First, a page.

Hundreds of years of protest have gotten us little movement with equal rights. I am hopeful that the current protest, joined by so many white allies, politicians and celebrities will bring forth real change in policies, education and action. However change happens one mind at a time, and there is a lot to be torn down and rebuilt. Many do not understand what racism actually is.


ANGELA Y. DAVIS explains it in her Smithsonian Article


  • Individual racism refers to the beliefs, attitudes, and actions of individuals that support or perpetuate racism in conscious and unconscious ways. The U.S. cultural narrative about racism typically focuses on individual racism and fails to recognize systemic racism.


Examples include believing in the superiority of white people, not hiring a person of color because “something doesn’t feel right,” or telling a racist joke.


She goes on to break it down further;


  • Interpersonal racism​ occurs between individuals. These are public expressions of racism, often involving slurs, biases, or hateful words or actions.

  • Institutional racism occurs in an organization. These are discriminatory treatments, unfair policies, or biased practices based on race that result in inequitable outcomes for whites over people of color and extend considerably beyond prejudice. These institutional policies often never mention any racial group, but the intent is to create advantages. Example: A school system where students of color are more frequently distributed into the most crowded classrooms and underfunded schools and out of the higher-resourced schools.

  • Structural racismis the overarching system of racial bias across institutions and society. These systems give privileges to white people resulting in disadvantages to people of color. Example: Stereotypes of people of color as criminals in mainstream movies and media.


As we know, Candace's argument isn't a new one.

We've heard the argument time and time again, that the black community is to blame for the way (racists) view them. That the men and women who have died by the hands of police or even 'citizens arrest' somehow deserved it.


The Black Lives Matter movement is not a movement against white people, it's a movement against racist. It is not a movement against police, it is a movement against police brutality.

It's not a movement to say black lives matter more than yours, it is a movement asking for black lives to matter just as much as yours. The only ones disputing if all lives matter are the white racist who believe a white lives holds more value than a black lives. This is what Black Lives Matter is fighting against. If you are offended by BLM I encourage you to figure out which one of these categories you fit into.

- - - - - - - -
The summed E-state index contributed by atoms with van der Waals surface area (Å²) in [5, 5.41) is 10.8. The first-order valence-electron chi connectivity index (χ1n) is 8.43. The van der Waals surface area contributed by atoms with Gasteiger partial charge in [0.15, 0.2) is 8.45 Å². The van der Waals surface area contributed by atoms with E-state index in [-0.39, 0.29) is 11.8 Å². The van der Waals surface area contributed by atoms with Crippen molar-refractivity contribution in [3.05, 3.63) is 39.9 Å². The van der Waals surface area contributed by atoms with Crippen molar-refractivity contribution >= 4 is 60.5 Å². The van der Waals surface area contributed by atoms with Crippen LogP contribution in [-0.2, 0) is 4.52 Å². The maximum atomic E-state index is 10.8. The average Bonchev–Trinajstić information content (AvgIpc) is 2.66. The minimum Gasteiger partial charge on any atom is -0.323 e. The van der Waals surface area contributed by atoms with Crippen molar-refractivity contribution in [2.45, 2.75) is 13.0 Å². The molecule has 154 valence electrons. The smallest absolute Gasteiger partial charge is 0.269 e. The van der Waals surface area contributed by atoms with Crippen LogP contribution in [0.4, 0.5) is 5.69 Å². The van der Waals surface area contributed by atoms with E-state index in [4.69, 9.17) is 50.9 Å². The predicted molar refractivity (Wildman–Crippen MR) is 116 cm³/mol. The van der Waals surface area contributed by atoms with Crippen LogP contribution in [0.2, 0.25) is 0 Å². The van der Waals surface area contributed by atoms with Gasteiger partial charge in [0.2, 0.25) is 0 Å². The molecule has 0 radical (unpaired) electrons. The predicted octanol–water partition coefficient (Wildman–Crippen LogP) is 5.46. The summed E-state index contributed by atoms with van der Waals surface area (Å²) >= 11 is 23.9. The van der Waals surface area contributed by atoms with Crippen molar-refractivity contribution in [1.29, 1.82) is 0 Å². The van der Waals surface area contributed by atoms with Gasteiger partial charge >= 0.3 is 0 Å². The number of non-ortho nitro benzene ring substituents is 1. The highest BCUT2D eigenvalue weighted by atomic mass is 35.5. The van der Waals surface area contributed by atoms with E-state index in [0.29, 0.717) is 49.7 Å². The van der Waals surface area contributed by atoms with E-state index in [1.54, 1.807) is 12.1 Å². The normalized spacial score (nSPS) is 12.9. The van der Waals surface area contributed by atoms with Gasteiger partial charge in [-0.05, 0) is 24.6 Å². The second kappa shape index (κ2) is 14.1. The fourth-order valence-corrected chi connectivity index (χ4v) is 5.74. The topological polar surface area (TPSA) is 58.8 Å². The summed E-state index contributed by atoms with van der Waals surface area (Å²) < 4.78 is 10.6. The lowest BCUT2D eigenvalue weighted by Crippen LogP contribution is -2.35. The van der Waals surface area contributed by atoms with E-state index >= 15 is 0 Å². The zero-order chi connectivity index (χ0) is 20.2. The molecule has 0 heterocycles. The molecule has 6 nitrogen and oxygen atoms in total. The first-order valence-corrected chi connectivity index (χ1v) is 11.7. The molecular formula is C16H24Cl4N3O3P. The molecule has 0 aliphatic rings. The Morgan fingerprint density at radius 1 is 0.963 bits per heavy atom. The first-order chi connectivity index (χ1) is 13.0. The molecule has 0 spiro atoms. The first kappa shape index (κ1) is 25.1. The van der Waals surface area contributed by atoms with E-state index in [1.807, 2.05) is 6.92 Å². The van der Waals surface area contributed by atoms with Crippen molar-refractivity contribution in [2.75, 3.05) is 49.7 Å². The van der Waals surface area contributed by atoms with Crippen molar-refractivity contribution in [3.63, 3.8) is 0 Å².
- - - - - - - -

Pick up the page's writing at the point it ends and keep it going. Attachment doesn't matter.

The Black Lives Matter movement is not a group of undisciplined looters and criminals, this movement is fighting back against the 1% who is committing these crimes too. You must get your information from multiple sources and not just those which fall inline with your conditioned beliefs.


It is our job as humans, to do the hard work of questioning our conditioned response to the Black Lives Matter movement. In recognising and taking action against racism in our world. One person, one house, one family at a time. We will never be able to put ourselves in the shoes of our darker skinned neighbors, but maybe we can end it with our generation so that the next generation has equal opportunity to make their own place in history.


You can stand up for equal rights without posting on social media or going to protest.

I know it is not easy to stand up to your peers, bosses, clients and friends against racism. Even some of my black friends are afraid to post about it on social media for fear of losing their jobs or clients. It's okay, but it's not okay to do nothing.

Here are some action items I encourage you to take:

  1. Look at your life and see where you could support more local black business, black artists, black authors and your black neighbors. You can find these listed in social media groups and even through google.

  2. Find a way to support, to listen, to learn, any way you can and continue to grow in doing so.

  3. Teach your children better than you were taught, take time to befriend your black neighbors, stop yourself when a stereotype pops up in your head, and support those black entrepreneurs trying to get ahead.

  4. Educate yourself through channels you normally do not use. Expand your image of our country and our community.

"We have inherited a system that since slavery has valued those with white skin as more valuable. While laws have changed, the thinking largely remains intact. It is reinforced so pervasively that we don't see the messages as anything but normal. "

-news@duluthnewstribune.com